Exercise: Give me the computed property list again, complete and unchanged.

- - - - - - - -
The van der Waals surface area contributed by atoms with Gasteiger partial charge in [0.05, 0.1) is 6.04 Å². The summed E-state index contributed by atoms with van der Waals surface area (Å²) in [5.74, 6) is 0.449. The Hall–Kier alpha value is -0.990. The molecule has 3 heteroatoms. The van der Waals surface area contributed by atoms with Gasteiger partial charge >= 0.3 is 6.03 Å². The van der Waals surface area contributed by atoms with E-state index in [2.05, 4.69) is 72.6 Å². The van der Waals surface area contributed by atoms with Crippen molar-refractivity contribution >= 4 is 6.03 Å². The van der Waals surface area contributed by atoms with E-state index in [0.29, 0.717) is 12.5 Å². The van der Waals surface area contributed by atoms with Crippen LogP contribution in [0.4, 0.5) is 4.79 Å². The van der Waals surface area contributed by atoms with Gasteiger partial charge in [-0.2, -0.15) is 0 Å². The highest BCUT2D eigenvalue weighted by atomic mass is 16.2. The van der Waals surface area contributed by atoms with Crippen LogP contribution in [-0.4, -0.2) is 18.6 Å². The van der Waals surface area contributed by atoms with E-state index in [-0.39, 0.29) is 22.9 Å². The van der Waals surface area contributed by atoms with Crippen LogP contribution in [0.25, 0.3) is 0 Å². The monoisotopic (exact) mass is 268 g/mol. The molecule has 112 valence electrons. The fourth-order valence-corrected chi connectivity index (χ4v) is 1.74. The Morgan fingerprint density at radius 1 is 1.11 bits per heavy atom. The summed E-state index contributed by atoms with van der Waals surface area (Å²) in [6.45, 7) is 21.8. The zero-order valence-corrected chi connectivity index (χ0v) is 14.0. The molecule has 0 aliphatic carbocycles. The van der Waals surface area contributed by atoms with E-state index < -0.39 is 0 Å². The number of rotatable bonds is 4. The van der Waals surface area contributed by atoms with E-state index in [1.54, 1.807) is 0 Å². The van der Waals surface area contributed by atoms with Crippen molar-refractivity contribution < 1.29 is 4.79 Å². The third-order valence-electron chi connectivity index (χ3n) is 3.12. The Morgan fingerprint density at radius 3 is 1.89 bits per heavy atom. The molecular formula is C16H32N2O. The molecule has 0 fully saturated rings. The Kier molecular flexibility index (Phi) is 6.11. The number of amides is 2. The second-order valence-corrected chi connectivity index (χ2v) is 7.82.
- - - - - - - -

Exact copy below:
The van der Waals surface area contributed by atoms with Gasteiger partial charge in [0.05, 0.1) is 6.04 Å². The summed E-state index contributed by atoms with van der Waals surface area (Å²) in [5.74, 6) is 0.449. The Hall–Kier alpha value is -0.990. The molecule has 3 heteroatoms. The van der Waals surface area contributed by atoms with Gasteiger partial charge >= 0.3 is 6.03 Å². The van der Waals surface area contributed by atoms with E-state index in [2.05, 4.69) is 72.6 Å². The van der Waals surface area contributed by atoms with Crippen molar-refractivity contribution >= 4 is 6.03 Å². The van der Waals surface area contributed by atoms with E-state index in [0.29, 0.717) is 12.5 Å². The van der Waals surface area contributed by atoms with Crippen LogP contribution in [0.4, 0.5) is 4.79 Å². The van der Waals surface area contributed by atoms with Gasteiger partial charge in [-0.2, -0.15) is 0 Å². The highest BCUT2D eigenvalue weighted by atomic mass is 16.2. The van der Waals surface area contributed by atoms with Crippen LogP contribution in [-0.4, -0.2) is 18.6 Å². The van der Waals surface area contributed by atoms with E-state index in [-0.39, 0.29) is 22.9 Å². The van der Waals surface area contributed by atoms with Crippen LogP contribution in [0.25, 0.3) is 0 Å². The monoisotopic (exact) mass is 268 g/mol. The molecule has 112 valence electrons. The fourth-order valence-corrected chi connectivity index (χ4v) is 1.74. The Morgan fingerprint density at radius 1 is 1.11 bits per heavy atom. The summed E-state index contributed by atoms with van der Waals surface area (Å²) in [6.45, 7) is 21.8. The zero-order valence-corrected chi connectivity index (χ0v) is 14.0. The molecule has 0 aliphatic carbocycles. The van der Waals surface area contributed by atoms with E-state index < -0.39 is 0 Å². The number of rotatable bonds is 4. The van der Waals surface area contributed by atoms with E-state index in [1.54, 1.807) is 0 Å². The van der Waals surface area contributed by atoms with Crippen molar-refractivity contribution < 1.29 is 4.79 Å². The third-order valence-electron chi connectivity index (χ3n) is 3.12. The Morgan fingerprint density at radius 3 is 1.89 bits per heavy atom. The molecular formula is C16H32N2O. The molecule has 0 fully saturated rings. The Kier molecular flexibility index (Phi) is 6.11. The number of amides is 2. The second-order valence-corrected chi connectivity index (χ2v) is 7.82.